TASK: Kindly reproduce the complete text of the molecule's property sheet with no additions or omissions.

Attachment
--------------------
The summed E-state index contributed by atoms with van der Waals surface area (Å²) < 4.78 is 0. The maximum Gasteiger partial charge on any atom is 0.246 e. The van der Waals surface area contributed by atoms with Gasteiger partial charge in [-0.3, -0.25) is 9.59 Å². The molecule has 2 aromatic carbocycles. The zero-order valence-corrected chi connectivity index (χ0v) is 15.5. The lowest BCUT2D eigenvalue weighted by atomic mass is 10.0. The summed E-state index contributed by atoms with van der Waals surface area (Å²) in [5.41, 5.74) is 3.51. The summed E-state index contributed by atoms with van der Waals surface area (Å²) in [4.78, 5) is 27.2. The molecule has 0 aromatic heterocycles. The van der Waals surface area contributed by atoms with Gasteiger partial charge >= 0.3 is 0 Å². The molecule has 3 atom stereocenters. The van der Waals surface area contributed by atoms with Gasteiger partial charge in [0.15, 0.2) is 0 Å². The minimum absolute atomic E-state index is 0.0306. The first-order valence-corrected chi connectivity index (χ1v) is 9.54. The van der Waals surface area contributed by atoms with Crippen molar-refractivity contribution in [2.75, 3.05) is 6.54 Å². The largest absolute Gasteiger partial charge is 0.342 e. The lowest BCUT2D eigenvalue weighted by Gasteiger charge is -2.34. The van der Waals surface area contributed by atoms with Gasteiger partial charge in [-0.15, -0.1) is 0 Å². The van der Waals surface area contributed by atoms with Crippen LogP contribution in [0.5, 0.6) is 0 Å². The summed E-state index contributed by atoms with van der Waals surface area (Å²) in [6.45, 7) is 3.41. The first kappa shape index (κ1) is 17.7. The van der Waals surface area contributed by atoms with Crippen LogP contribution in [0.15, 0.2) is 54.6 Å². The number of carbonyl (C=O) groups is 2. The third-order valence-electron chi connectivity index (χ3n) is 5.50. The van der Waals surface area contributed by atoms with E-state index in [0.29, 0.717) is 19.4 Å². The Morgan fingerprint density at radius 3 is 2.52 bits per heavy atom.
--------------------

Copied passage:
The summed E-state index contributed by atoms with van der Waals surface area (Å²) < 4.78 is 0. The maximum Gasteiger partial charge on any atom is 0.246 e. The van der Waals surface area contributed by atoms with Gasteiger partial charge in [-0.3, -0.25) is 9.59 Å². The molecule has 2 aromatic carbocycles. The zero-order valence-corrected chi connectivity index (χ0v) is 15.5. The lowest BCUT2D eigenvalue weighted by atomic mass is 10.0. The summed E-state index contributed by atoms with van der Waals surface area (Å²) in [5.41, 5.74) is 3.51. The summed E-state index contributed by atoms with van der Waals surface area (Å²) in [4.78, 5) is 27.2. The molecule has 0 aromatic heterocycles. The van der Waals surface area contributed by atoms with Gasteiger partial charge >= 0.3 is 0 Å². The molecule has 3 atom stereocenters. The van der Waals surface area contributed by atoms with Gasteiger partial charge in [0.15, 0.2) is 0 Å². The minimum absolute atomic E-state index is 0.0306. The first-order valence-corrected chi connectivity index (χ1v) is 9.54. The van der Waals surface area contributed by atoms with Crippen molar-refractivity contribution in [2.75, 3.05) is 6.54 Å². The largest absolute Gasteiger partial charge is 0.342 e. The lowest BCUT2D eigenvalue weighted by Gasteiger charge is -2.34. The van der Waals surface area contributed by atoms with Gasteiger partial charge in [-0.15, -0.1) is 0 Å². The van der Waals surface area contributed by atoms with Crippen LogP contribution in [0.5, 0.6) is 0 Å². The summed E-state index contributed by atoms with van der Waals surface area (Å²) in [6.45, 7) is 3.41. The first kappa shape index (κ1) is 17.7. The van der Waals surface area contributed by atoms with Crippen LogP contribution in [0.15, 0.2) is 54.6 Å². The number of carbonyl (C=O) groups is 2. The third-order valence-electron chi connectivity index (χ3n) is 5.50. The van der Waals surface area contributed by atoms with E-state index in [0.29, 0.717) is 19.4 Å². The Morgan fingerprint density at radius 3 is 2.52 bits per heavy atom.